European Union diplomats warned Britain on Monday that it was time for a Brexit agreement and that it might already be too late to ratify it, as negotiators in Brussels launched a final attempt to avoid a tumultuous outcome in late December.
Nearly five years since the start of the Brexit referendum, Britain and the EU have still not figured out how nearly $ 1 trillion in trade a year will work when Britain leaves a status quo transitional arrangement on 31 December.
Britain, which left the EU in January, called on the EU to show “more realism” if there was to be more progress in the coming days.
Ireland, the EU nation most exposed to Brexit, said there were only a few days, or possibly weeks left, to find a way to unlock trade talks, while a senior EU official said it might no longer be time to enter into an agreed trade agreement.
“It will be very late and may already be too late,” said the EU official, while talks between the bloc’s negotiator Michel Barnier and his British counterpart, David Frost, resumed in Brussels.
“They have not really reached where they had hoped to be,” said a second source, an EU diplomat. Britain said that some progress had been made and that the two sides had joint draft treaty texts, although significant elements had not yet been agreed.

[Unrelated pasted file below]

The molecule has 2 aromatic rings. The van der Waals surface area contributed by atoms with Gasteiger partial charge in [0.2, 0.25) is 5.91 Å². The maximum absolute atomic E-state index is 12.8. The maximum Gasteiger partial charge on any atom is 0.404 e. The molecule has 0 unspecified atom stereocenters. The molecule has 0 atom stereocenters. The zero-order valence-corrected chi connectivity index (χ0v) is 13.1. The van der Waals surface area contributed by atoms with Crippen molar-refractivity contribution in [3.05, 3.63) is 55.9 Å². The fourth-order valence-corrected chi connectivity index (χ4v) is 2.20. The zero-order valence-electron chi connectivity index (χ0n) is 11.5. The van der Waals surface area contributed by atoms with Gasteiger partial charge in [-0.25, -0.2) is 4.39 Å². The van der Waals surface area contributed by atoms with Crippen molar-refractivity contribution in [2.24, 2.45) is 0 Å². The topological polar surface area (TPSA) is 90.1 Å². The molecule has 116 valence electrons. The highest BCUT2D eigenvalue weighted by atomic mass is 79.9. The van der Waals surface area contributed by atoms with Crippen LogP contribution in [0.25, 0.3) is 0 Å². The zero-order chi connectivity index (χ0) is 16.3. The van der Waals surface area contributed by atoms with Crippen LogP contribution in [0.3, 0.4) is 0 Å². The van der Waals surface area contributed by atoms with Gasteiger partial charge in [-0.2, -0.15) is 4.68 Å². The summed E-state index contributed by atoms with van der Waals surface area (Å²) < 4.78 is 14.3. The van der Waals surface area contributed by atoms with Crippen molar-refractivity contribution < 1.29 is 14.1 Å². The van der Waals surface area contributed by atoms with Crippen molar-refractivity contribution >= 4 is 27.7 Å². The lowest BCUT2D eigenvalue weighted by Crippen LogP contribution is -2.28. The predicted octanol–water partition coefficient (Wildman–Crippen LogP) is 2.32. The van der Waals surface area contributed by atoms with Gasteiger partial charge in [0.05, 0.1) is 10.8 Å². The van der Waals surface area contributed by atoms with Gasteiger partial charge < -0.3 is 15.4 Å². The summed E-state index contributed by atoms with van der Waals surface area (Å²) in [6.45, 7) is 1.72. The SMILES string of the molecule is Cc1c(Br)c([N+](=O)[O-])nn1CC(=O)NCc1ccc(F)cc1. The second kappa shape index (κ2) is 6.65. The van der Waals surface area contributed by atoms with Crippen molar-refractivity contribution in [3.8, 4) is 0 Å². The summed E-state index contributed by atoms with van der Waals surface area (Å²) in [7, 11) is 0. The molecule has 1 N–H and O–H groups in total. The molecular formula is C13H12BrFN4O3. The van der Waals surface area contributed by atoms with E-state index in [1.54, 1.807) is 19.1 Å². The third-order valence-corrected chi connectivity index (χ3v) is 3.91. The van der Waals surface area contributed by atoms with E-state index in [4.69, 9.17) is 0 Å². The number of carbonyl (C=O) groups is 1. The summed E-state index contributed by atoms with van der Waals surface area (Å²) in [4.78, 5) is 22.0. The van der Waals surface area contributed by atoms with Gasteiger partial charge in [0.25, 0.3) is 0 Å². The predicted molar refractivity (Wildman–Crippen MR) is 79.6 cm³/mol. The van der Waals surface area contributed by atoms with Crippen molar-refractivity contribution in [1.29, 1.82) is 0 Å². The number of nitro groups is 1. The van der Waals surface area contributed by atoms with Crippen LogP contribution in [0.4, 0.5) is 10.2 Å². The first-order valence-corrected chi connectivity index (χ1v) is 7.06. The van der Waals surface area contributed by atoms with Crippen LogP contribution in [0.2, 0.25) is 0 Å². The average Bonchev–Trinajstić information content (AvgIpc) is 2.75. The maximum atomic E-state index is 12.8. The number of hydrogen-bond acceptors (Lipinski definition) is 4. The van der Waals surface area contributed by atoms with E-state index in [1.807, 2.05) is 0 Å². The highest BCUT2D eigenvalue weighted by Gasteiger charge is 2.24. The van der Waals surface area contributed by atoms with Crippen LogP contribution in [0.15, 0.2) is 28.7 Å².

A “no deal” final for the Brexit crisis would shock financial markets and disrupt sensitive supply chains across Europe and beyond – just as the economic impact of the coronavirus pandemic is worsening.
Irish Foreign Secretary Simon Coveney said it could take another two weeks before an agreement is reached and takes talks close to the tough deadline of 31 December.
“We are more likely to reach an agreement than not, simply because the consequences of not reaching an agreement are as significant and as costly for Britain and Ireland as they are, and for some other EU countries,” Coveney told an online conference. .
So far, there has been little movement in the most disputed areas – so-called “equal conditions” fair competition rules and fishing.
In London, Prime Minister Boris Johnson isolated himself in an apartment in his Downing Street apartment after contacting a British lawmaker who later tested positive for COVID-19.
His most powerful adviser, Arch-Brexit Dominic Cummings, was ousted on Friday after a battle between rival factions in the government.
“We may not succeed,” Frost said on Sunday. “We are working to reach an agreement, but the only thing that is possible is one that is compatible with our sovereignty and takes back control of our laws, our trade and our waters.”